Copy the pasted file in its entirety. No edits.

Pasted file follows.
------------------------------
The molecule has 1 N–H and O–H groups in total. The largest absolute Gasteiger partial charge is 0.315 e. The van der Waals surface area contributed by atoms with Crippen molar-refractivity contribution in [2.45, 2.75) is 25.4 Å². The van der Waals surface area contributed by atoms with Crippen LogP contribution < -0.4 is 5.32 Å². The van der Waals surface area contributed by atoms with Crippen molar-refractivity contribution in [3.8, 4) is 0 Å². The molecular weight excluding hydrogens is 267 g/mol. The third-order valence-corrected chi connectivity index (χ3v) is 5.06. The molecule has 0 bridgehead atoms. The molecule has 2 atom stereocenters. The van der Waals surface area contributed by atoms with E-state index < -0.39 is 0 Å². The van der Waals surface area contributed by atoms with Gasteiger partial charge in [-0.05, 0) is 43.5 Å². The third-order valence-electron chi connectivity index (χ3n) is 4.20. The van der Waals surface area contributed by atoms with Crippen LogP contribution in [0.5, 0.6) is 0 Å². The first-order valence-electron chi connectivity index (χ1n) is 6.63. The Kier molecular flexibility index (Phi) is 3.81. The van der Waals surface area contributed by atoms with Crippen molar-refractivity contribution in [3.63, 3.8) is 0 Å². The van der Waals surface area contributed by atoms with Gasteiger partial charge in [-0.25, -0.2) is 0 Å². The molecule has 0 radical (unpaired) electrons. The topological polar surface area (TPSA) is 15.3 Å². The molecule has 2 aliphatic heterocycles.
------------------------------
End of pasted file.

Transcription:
The molecule has 1 N–H and O–H groups in total. The largest absolute Gasteiger partial charge is 0.315 e. The van der Waals surface area contributed by atoms with Crippen molar-refractivity contribution in [2.45, 2.75) is 25.4 Å². The van der Waals surface area contributed by atoms with Crippen LogP contribution < -0.4 is 5.32 Å². The van der Waals surface area contributed by atoms with Crippen molar-refractivity contribution in [3.8, 4) is 0 Å². The molecular weight excluding hydrogens is 267 g/mol. The third-order valence-corrected chi connectivity index (χ3v) is 5.06. The molecule has 0 bridgehead atoms. The molecule has 2 atom stereocenters. The van der Waals surface area contributed by atoms with E-state index < -0.39 is 0 Å². The van der Waals surface area contributed by atoms with Gasteiger partial charge in [-0.05, 0) is 43.5 Å². The third-order valence-electron chi connectivity index (χ3n) is 4.20. The van der Waals surface area contributed by atoms with Crippen LogP contribution in [0.5, 0.6) is 0 Å². The first-order valence-electron chi connectivity index (χ1n) is 6.63. The Kier molecular flexibility index (Phi) is 3.81. The van der Waals surface area contributed by atoms with Crippen molar-refractivity contribution in [3.63, 3.8) is 0 Å². The van der Waals surface area contributed by atoms with Gasteiger partial charge in [-0.25, -0.2) is 0 Å². The molecule has 0 radical (unpaired) electrons. The topological polar surface area (TPSA) is 15.3 Å². The molecule has 2 aliphatic heterocycles.